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The Buccaneers (High Seas Trilogy) Paperback – February 11, 2003
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From Publishers Weekly
acked with as much excitement and adventure as its predecessors (The Wreckers and The Smugglers), Lawrence's conclusion to the High Seas trilogy opens as John Spencer, now 17 and a seasoned sailor, takes his shift steering the Dragon (purchased by his father in The Smugglers) and spots a lifeboat. On their way from England to the Indies carrying a cargo of wool, the Dragon's crew members get their first taste of impending danger after they rescue from the lifeboat a stranger whose mysterious history connects him to a crew massacred by a band of pirates led by the malicious Captain Bartholomew Grace. As fate would have it, the Dragon ends up playing a deadly game of cat and mouse with Grace's vessel, the Apostle. Tension mounts after the Dragon's captain is stricken with fever and it is up to John to steer his boat home to safety. This high-seas tale set in the 19th century offers plenty of full-blooded salty characters, cunning dialogue, surprises around every corner and a classic battle between good and evil. The author's first-hand knowledge of sailing and skill at building suspense will keep readers riveted from first page to last. Ages 10-up.
Copyright 2001 Cahners Business Information, Inc.--This text refers to an out of print or unavailable edition of this title.
Gr. 5-8. This swashbuckling tale concludes the trilogy begun with The Wreckers (1998) and The Smugglers (1999). The story opens with John Spencer, now 16 years old, once more accompanying Captain Butterfield on a voyage aboard the Dragon. Sailing the schooner toward the Caribbean, they find a lifeboat floating in open seas and rescue its occupant, Mr. Horn, who joins the crew. Although he proves a useful addition in many ways, one of the sailors declares Horn to be "a Jonah," who will bring misfortune on the ship. And misfortunes certainly occur, from piracy and pestilence to storms and skullduggery. But like John, readers will find treasure and adventure here. In a wonderfully rounded ending to the series, the Dragon emerges from a fog and heads straight toward the Tombstones, those jagged rocks that caused the wreck of the Isle of Skye, with John Spencer aboard, as the first book began. A fine conclusion, sure to please the many readers who enjoyed the first two books in this richly atmospheric trilogy. Carolyn Phelan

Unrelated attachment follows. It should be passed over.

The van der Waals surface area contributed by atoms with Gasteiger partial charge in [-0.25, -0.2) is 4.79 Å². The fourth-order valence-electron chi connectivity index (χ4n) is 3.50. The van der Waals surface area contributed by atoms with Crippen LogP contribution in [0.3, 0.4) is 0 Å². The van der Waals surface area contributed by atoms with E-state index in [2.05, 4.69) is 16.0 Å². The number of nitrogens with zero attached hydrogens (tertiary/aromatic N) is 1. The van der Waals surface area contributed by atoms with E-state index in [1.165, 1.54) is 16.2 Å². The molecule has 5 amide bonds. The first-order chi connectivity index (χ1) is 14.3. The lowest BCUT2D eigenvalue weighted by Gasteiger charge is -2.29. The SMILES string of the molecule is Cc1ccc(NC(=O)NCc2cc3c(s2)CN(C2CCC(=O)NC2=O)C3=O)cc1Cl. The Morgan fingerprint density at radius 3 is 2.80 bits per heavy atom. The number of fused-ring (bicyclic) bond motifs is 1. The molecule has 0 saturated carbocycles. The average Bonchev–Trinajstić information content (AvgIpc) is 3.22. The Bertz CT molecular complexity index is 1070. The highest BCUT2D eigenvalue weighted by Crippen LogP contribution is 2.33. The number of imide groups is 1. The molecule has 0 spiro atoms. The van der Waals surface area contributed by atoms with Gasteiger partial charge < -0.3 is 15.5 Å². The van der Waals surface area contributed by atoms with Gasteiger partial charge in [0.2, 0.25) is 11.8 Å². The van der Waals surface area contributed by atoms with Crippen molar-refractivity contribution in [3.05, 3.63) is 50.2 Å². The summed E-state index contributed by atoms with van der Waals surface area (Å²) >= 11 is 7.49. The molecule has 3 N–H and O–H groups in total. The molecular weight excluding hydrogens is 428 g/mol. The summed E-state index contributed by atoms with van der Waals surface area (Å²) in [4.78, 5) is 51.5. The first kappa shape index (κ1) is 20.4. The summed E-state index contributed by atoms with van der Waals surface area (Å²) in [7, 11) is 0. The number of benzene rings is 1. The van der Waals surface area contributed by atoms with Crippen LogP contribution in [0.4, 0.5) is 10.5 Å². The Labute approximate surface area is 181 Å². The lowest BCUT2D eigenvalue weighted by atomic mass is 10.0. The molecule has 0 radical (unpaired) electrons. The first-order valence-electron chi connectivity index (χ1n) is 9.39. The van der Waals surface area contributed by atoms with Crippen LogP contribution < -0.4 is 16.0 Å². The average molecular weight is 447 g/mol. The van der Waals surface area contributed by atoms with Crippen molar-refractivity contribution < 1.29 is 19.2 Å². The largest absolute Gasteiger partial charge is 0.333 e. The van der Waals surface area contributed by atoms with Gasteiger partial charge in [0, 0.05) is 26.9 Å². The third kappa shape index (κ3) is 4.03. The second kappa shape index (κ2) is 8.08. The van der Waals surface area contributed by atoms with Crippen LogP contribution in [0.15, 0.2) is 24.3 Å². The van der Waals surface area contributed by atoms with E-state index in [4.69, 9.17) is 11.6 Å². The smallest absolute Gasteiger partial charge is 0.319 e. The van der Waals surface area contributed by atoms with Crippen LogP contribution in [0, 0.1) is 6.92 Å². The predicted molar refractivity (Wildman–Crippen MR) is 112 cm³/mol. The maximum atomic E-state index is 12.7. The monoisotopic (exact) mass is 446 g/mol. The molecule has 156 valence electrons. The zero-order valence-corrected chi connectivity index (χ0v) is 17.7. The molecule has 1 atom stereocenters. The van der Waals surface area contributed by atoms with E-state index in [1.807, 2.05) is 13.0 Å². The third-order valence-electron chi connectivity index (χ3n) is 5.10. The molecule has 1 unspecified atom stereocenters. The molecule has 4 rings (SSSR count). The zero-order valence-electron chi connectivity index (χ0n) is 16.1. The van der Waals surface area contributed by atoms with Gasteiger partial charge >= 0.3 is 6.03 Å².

Copyright © American Library Association. All rights reserved --This text refers to an out of print or unavailable edition of this title.
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Top customer reviews
I didn't expect to like the book. I did. How's that for a review in one sentence? ;-)
But seriously, Iain does a great job of keeping you guessing about what's REALLY going on with the wreckers. You sympathize with John's lack of trust and hesitate with him in making decisions. Some things I expected, but others were a surprise. The writing is easy to read, being appropriate for its intended audience, and while this isn't a story or series to get super wrapped up in, it's still an engaging, nice story.
Yes, there are nautical terms, but this doesn't detract from the story. Either you love nautical books and will be able to follow with no issue, or you can accept that they are talking about different parts of the ship - either you'll care and look them up, or you won't and you'll keep reading. Regardless, the story moves along fine without getting caught up in the terms, especially since this story largely takes place on land.
The Smugglers (Book 2)
Even though this is book 2 in the High Seas Trilogy, it can absolutely stand alone. Actually, every book in the series stands alone. There may be a thing or two that ties over from a previous work, but nothing that affects the ease of reading the story or would cause confusion.
I didn't find this story as engaging as The Wreckers. Again, parts were obvious, but even what wasn't guess-able just wasn't as well executed. Still enjoyable and appropriate for the target audience.
The Buccaneers (Book 3)
This is definitely my least favorite in the trilogy. The first book definitely feels like it could be a true story, the second book feels more like fiction, but this one seems almost fanciful. Too many coincidences or things just working out for my tastes. It's not a bad book, but its forgettable. If this was the first book in the trilogy, I probably wouldn't have read the sequels as it's just alright. As is, it's a weak way to end the series. Given the quality of the first book, and even the second to some extent, this book was disappointing.
I thought the book was hard to start but t was got better after a cupple chapters. There was alot of action latter in the book. I like a book wth alot of action in the whole book so i might be differnt for other people.
Once agn he only part I did not like is the begining. Al they did was sail around. I thought it good at the part with the storm. Also when they got to the island.
Over all t was very good book. I woul recamend you read the first two books before this one they do not talk about the characters very much. I like the plot and theme of this book. it was a good book.
There are many great things about this book. I really appreciated how the author used descriptive words in almost every sentence. I also really liked the setting of the story, Central American waters in the early 1800's.
What can I say, the author did such a good job writing this book there is not to much he can improve on. He could probably describe the characters a little better though.
In the long run I would give this book a rating of five on a scale from one to five.